More than half a million pounds will be spent trying to help Somerset town centres get back on their feet after the coronavirus.
Somerset West and Taunton Council has launched its new ’emergency town centre recovery fund’, where money from business rates will be invested back in projects designed to bring people back into the district’s town centres.
Smaller amounts of funding for individual projects or event will also be made available through the council’s new community chest fund.
Councillor Marcus Kravis, portfolio holder for economic development, confirmed the town centre funding at a virtual full council meeting on Tuesday evening (September 29).
He said in his written report: “The discouragement of face-to-face services in order to curtail the spread of the coronavirus has adversely affected businesses trading within our traditional service centres.
“While some businesses have been able to adapt how they interact with their customers, the negative impact on the majority of businesses based in these areas has been significant, and is well-documented in the national media.
“This is also reflected in local town centre footfall statistics, which dropped dramatically during the lockdown period.
“As covid-19 restrictions have eased, public habits and public confidence in visiting services in a traditional face-to-face means has not returned to its previous levels, nor is it expected to do so for some time (if at all).”
Taunton is the largest single beneficiary of the new funding, receiving £200,000 of the £535,000 total.
Wellington and Minehead town centres will receive £100,000 each, with the remaining £135,000 being divided between the smaller settlements of Dulverton, Dunster, Porlock, Watchet, Williton and Wiveliscombe.
BOOST: For Minehead
Councillor Mike Rigby, portfolio holder for planning policy and transport, said: “When we get shocks like this, like the crash in 2008, it’s incumbent on the public sector to hold out a hand and support our businesses.”
The funding for the town centres will come from business rates retained as part of a central government pilot, and will be administered by the town or parish council for each settlement – or, in Taunton’s case, the local chamber of commerce.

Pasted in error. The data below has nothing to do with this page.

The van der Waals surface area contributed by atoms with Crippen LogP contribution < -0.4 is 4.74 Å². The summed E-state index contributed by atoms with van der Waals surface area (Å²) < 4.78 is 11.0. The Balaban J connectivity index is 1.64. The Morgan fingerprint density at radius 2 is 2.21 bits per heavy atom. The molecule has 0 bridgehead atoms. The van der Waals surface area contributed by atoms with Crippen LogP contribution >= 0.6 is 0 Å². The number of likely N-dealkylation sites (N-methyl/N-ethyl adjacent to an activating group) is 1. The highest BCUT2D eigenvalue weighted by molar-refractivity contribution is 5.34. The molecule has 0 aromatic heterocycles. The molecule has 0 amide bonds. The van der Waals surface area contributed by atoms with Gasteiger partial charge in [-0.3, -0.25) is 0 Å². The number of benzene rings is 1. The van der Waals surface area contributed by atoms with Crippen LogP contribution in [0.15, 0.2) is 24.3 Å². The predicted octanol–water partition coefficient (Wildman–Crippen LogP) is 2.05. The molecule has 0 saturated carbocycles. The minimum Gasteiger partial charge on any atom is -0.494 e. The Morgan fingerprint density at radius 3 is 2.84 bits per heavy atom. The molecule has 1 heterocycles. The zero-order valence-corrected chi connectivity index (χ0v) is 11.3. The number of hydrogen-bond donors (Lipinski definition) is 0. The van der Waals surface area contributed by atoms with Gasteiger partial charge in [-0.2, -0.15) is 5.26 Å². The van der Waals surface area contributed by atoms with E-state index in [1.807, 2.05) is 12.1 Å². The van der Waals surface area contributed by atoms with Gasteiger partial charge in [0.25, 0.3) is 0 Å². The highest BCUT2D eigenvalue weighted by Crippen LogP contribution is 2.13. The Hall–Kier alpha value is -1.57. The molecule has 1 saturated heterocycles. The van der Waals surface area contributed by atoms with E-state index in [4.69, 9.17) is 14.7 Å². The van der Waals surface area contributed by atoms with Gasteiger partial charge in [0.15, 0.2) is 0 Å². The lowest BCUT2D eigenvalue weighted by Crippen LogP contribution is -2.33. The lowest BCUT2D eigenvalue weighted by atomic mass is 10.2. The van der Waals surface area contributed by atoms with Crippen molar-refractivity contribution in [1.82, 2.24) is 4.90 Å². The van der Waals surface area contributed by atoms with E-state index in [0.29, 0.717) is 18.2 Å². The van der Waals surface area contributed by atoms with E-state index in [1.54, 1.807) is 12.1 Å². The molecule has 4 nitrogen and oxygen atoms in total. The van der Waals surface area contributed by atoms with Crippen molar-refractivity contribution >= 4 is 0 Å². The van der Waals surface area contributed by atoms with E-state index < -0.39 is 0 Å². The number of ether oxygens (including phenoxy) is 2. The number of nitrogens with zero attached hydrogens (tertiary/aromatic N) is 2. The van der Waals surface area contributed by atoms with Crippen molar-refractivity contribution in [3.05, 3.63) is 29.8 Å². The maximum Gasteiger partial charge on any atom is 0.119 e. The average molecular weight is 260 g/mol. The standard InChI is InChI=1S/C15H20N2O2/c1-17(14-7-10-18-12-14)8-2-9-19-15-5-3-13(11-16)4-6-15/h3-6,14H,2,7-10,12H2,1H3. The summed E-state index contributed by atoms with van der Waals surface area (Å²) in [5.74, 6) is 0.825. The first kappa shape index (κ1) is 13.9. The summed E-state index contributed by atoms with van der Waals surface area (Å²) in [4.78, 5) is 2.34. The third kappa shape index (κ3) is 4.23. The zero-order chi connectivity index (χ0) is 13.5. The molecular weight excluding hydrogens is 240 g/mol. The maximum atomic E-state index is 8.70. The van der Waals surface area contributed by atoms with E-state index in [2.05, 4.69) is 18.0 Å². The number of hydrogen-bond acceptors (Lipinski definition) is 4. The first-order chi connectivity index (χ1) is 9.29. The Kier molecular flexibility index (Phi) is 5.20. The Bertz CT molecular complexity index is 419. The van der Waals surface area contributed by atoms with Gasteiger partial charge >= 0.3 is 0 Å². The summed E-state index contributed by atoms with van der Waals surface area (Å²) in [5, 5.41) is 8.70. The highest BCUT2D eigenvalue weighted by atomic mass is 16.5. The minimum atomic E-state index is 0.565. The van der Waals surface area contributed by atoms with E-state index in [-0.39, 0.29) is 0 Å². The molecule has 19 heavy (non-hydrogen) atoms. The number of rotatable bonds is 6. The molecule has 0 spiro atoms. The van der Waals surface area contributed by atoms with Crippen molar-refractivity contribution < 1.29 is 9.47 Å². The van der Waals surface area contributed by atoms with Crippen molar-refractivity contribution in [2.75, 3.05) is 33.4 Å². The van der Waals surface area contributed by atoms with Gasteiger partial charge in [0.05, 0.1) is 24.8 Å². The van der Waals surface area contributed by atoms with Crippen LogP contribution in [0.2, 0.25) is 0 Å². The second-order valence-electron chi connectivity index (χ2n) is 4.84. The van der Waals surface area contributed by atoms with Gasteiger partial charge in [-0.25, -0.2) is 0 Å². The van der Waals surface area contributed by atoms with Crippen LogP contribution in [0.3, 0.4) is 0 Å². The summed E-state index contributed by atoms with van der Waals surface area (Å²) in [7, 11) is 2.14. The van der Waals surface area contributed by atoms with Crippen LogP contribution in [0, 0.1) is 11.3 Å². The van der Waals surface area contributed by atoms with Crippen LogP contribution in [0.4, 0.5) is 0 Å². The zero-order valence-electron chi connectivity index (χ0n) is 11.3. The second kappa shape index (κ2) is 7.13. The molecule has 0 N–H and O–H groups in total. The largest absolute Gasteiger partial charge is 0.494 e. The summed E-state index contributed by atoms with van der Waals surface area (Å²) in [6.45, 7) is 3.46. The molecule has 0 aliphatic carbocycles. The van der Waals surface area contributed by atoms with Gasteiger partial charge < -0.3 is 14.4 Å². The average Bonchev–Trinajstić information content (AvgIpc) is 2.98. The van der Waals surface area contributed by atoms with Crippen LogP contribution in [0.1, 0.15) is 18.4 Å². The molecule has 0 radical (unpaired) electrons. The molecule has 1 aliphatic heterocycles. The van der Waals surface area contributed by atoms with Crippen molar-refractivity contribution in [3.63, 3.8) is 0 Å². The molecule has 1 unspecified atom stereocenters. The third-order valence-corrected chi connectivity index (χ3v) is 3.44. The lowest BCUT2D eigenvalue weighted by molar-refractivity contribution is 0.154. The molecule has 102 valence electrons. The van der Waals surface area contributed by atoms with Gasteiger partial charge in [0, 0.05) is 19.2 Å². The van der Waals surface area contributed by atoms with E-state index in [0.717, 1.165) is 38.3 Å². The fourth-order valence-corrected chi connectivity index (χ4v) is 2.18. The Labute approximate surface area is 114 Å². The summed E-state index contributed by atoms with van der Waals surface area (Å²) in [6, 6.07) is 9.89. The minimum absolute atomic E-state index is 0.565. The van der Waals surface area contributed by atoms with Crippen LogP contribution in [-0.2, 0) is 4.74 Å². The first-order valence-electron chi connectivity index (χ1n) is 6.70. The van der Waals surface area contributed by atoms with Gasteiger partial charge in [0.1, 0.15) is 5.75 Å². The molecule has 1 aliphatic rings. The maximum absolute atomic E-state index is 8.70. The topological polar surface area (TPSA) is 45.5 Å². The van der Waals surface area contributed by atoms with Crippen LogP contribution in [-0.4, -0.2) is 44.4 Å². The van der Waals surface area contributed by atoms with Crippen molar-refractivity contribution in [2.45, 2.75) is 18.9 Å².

Mr Kravis said a recovery plan would be agreed for each town, and acknowledged that different areas would benefit from different kinds of initiatives to bring people back into the town centre.
He said: “There is a general emphasis on actions which ensure that the town remains welcoming to visitors.
“For example, we should be ensuring that the public realm is well-maintained and well-presented, that there is vibrancy through stimulating outdoor markets and entertainment, and that the centre and its activities and attractions are well-marketed.”
In addition to the town centre funding, the council has set aside £250,000 for a separate community chest fund, which is now accepting applications.
The fund is designed to support one-off events or initiatives by community groups or voluntary sector organisations, who may not be eligible for other sources of funding.
Groups can apply for up to £7,500 towards their activities, with the grant being able to cover up to 75 per cent of the total cost of a given project.
Councillor Chris Booth, portfolio holder for communities, said: “I am delighted that we are able to provide this boost for groups who have been giving their time, resources and commitment despite not being able to receive a grant or other funding.
“We know there are many people working hard in our communities to enable activities and projects to take place and operate safely.
“It is our aim to support them as they selflessly enhance people’s lives and help our communities recover from the effects of covid-19.”
For more details about the community chest, including how to apply, visit www.somersetwestandtaunton.gov.uk/communitychest.